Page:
If Frum’s book is more concerned with the big picture, Michael Wolff’s Fire and Fury goes in the other direction. Here are all the juicy scoops and gossipy revelations that have been feeding the media mills for the past week, propelling Fire and Fury to the top of the bestseller lists. Trump wanted his presidency to be a reality TV program, judged not by its accomplishments but by its ratings. He has succeeded beyond all imagining.

Though hard to put down, Wolff’s breathless tell-all in fact tells us little we didn’t already know about the character of Trump himself. Nearly everyone around him considers him to be a moron. He is needy, paranoid, and narcissistic. He doesn’t “process information” well, has no attention span, and tends to ramble repetitively, boring listeners to tears. Universally described as child-like, he struts upon the stage like a spoiled, petulant bully. None of this is news.

Then there is the presidential court, headlined by the dark whisperer Steve Bannon (who even likens the White House to the court of the Tudors), prevaricating establishment Republicans and generals, and a glossy brood of spoiled but dim children, inheritors of the Trump brand.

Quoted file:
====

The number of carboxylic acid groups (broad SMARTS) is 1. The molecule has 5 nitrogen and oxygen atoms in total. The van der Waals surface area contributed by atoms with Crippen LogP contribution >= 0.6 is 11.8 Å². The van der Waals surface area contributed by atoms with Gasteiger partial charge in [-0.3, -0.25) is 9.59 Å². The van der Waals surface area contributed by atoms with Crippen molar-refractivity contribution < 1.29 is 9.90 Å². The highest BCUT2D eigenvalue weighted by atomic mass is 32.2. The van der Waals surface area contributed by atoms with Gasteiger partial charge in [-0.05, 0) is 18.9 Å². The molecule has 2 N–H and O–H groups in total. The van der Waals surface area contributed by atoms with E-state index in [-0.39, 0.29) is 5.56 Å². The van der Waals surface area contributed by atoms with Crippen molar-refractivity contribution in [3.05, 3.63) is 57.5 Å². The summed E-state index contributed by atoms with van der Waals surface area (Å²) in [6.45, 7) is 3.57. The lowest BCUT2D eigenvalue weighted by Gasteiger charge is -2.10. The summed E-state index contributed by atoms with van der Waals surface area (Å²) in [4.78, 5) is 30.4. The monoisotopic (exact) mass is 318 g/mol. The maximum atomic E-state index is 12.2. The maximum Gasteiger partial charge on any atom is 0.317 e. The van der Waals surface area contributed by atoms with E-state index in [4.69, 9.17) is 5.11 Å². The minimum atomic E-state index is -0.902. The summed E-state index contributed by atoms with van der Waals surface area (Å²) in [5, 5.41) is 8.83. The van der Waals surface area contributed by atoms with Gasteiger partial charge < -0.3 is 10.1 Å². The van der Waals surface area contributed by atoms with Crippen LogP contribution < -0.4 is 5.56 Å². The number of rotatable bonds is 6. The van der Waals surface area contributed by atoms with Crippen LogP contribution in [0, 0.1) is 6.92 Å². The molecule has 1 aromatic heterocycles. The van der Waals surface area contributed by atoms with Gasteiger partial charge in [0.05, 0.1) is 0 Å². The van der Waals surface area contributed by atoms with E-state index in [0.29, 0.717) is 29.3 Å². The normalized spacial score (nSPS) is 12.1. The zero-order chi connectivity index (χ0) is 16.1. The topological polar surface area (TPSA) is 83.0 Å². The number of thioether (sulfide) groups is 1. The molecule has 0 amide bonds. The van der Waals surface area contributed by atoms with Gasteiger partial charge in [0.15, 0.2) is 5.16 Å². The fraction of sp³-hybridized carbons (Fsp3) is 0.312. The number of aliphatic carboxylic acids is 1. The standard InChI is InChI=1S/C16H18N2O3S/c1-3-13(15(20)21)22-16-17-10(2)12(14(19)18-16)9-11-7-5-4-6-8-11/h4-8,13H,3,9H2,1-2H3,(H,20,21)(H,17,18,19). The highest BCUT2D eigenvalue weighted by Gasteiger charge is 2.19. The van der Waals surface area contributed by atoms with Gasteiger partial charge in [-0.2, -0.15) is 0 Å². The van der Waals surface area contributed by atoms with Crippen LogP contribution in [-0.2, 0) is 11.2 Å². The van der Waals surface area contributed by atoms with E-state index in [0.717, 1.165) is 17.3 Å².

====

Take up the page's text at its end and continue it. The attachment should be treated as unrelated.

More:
In the mutual contempt of warring power bases, and with a near total leadership vacuum at the top, dysfunction has followed: what one outgoing high-ranking staffer characterizes as “bitter rivalries joined to vast incompetence and an uncertain mission” and another more succinctly as “an idiot surrounded by clowns.” The resulting chaos is criticized by both authors. Frum calls the White House “a mess of careless slobs” while for Wolff it becomes the “scene of a daily Trump clusterfuck.”

In the face of all this late-night stand-up material, the frequently heard warnings of a slide toward fascism may be overdrawn. However, after reading Frum and Wolff my own mind kept turning back to the epilogue to Hugh Trevor-Roper’s classic account of The Last Days of Hitler. In his summary of the Nazi regime as a “monkey house” of “flatterers and toadies” Trevor-Roper saw not totalitarianism, indeed not a government at all, “but a court – a court as negligible in its power of ruling, as incalculable in its capacity for intrigue, as any oriental sultanate.”